Science and public health won an important court victory this February when the U.S. vaccine court rejected the link between autism and certain vaccines.
In three separate, sometimes strongly worded rulings, judges for the U.S. Court of Federal Claims ruled against those who claimed the measles-mumps-rubella (MMR) vaccine, thimerosal, or the combination of the two had caused autism in their children. The judge in one of the cases affirmed what the research has been telling us for years: “The numerous medical studies concerning these issues, performed by medical scientists worldwide, have come down strongly against the petitioners’ contentions.”
As a mother as well as a pediatrician, with family members who are on the autism spectrum, I understand the heartbreak that parents of autistic children face. More research is needed to determine why the number of cases has grown and what the true causes of autism are. Although many studies have been carried out, none has shown that vaccines cause autism. More funding for vaccine safety research and monitoring also is important, particularly as new vaccines are introduced.
The evidence has shown us how effectively vaccines have banished or reduced once-common diseases and the suffering and death they cause. Furthermore, recent outbreaks amply demonstrate that these diseases are still a threat, and that anti-vaccine misinformation is doing real harm. Vaccine refusals are partly responsible for the recent San Diego, CA measles outbreak and cases of measles in many other states, including New York and Illinoiis, and the cases of Haemophilus influenzae type b in Minnesota, for example. The unfortunate children struck by these preventable diseases may serve as a warning to parents who believe it is safer not to immunize.
Despite the overwhelming evidence against a connection between thimerosal and autism (summed up nicely in a recent article in Clinical Infectious Diseases), advocates periodically convince lawmakers to introduce legislation banning its use. IDSA believes strongly that science must guide public health policy and responds to these threats accordingly. Most recently, the Society wrote to the Indiana state legislature explaining the facts about thimerosal and the consequences of mandating thimerosal-free vaccines. Efforts in other state legislatures are on our radar.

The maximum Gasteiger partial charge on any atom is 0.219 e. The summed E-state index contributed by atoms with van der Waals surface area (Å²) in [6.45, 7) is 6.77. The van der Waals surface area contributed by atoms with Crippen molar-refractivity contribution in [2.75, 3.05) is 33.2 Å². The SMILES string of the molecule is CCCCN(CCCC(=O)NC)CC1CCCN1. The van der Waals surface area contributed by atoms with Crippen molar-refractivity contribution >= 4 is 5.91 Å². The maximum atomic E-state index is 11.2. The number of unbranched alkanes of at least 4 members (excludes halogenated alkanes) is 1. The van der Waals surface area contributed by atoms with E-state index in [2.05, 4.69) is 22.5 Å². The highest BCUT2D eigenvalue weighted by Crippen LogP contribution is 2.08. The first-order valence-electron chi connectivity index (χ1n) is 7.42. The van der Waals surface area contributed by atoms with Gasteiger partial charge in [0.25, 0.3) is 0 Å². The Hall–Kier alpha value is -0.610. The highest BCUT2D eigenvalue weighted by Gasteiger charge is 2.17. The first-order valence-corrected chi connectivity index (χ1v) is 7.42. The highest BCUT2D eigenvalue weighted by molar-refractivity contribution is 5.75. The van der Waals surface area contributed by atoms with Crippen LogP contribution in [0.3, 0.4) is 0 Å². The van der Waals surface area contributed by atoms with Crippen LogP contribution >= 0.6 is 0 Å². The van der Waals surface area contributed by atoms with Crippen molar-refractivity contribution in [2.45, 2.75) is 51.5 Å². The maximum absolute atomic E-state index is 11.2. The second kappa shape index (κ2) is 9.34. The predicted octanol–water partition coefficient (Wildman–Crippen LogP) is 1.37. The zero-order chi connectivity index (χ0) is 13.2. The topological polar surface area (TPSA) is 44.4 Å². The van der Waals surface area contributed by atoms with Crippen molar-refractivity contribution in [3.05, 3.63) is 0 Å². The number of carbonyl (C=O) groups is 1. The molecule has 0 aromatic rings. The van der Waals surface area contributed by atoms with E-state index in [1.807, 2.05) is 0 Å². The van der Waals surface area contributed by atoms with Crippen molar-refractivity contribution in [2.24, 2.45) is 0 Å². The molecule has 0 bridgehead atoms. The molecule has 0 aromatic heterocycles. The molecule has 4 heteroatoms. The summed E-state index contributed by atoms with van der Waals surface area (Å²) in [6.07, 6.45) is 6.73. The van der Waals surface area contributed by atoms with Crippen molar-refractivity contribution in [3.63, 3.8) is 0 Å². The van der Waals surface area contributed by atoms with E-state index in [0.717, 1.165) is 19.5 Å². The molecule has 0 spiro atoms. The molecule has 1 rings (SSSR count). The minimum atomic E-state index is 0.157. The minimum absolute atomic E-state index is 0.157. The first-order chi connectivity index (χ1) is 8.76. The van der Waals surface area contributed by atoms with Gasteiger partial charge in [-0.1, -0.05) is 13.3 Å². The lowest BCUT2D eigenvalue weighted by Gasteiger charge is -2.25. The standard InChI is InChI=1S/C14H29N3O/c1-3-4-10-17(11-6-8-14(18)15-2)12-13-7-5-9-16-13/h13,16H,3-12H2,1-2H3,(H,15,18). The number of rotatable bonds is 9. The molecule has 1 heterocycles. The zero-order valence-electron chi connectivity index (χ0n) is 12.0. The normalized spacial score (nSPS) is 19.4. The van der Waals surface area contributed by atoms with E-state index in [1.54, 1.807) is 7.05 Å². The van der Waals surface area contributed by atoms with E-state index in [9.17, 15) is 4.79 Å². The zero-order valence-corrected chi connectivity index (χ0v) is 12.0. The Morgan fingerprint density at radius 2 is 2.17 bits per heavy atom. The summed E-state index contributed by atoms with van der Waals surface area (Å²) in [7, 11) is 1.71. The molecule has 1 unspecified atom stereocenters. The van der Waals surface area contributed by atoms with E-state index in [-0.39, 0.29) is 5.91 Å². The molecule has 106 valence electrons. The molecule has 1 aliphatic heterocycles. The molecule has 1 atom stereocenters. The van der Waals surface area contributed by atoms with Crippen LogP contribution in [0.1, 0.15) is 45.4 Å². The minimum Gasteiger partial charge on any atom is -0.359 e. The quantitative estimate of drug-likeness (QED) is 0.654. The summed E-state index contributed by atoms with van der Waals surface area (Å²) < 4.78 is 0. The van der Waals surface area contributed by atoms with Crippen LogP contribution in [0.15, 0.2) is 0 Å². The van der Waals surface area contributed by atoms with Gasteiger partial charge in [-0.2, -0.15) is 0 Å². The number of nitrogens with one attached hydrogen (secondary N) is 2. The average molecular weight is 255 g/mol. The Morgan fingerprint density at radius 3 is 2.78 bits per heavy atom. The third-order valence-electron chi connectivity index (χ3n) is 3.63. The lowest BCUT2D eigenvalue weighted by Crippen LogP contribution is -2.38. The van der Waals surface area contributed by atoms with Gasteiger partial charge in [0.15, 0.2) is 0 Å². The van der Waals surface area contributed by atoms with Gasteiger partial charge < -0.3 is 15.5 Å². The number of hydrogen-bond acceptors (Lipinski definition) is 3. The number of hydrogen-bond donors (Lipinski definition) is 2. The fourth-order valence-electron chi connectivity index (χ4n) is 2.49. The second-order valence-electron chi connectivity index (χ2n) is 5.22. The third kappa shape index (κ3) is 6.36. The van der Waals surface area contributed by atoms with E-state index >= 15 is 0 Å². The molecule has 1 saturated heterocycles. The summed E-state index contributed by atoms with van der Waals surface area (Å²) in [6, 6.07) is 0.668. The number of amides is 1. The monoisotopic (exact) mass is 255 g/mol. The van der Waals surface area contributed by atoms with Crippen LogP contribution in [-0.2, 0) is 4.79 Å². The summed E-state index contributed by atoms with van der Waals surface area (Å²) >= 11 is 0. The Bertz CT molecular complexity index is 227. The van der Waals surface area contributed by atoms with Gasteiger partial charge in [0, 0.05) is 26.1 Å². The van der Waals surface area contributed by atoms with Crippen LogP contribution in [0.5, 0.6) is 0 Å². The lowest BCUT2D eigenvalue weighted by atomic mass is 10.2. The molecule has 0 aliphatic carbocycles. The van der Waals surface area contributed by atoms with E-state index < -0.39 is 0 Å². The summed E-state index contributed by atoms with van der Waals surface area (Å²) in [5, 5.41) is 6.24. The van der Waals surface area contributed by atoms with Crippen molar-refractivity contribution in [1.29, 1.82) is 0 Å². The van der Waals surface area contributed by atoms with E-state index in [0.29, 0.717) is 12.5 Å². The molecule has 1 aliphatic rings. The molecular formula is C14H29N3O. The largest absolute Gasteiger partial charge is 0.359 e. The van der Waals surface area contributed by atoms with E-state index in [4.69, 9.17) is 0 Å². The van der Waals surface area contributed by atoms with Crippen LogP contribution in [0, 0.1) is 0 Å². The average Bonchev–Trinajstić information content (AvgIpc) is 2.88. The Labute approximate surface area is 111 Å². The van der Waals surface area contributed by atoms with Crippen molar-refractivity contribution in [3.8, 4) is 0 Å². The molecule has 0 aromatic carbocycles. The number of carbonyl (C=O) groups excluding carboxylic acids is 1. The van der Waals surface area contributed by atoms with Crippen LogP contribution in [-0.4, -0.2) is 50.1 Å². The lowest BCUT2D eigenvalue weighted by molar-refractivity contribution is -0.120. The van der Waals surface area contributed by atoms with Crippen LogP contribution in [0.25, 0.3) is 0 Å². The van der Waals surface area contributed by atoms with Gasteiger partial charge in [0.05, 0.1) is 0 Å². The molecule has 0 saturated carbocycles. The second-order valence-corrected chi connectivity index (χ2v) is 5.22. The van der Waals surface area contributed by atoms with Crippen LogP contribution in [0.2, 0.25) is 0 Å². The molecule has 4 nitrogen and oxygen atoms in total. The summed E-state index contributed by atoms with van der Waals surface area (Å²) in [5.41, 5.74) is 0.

IDSA also frequently speaks out when media reports raise undue fears about vaccines. For example, CBS News recently aired a story alleging that the human papilloma virus (HPV) vaccine is associated with unusually high levels of adverse reactions. The Society wrote to CBS News highlighting flaws in the report, which relied on an analysis put out by an anti-vaccine advocacy group.
In addition, IDSA seeks to provide health professionals, parents, and the media with up-to-date and scientifically accurate information about vaccines and the diseases they prevent through the National Network for Immunization Information (NNii), of which IDSA is a founding affiliate. A newly updated article on thimerosal and autism can be found on the NNii website, www.immunizationinfo.org. The website also contains information on other vaccine controversies such as mitochondrial disorders and downloadable slideshows to help health professionals communicate about vaccine safety.
The vaccine court’s resounding rejection of the MMR/thimerosal hypotheses injects a welcome dose of science into the vaccines-autism controversy. It is my hope that, primed with accurate information and boosted by the sad reality that vaccine-preventable diseases are still with us, more parents will acquire immunity to the influence of an unscientific few. Vaccination’s achievements are too important to be undone by a chorus of misguided voices.
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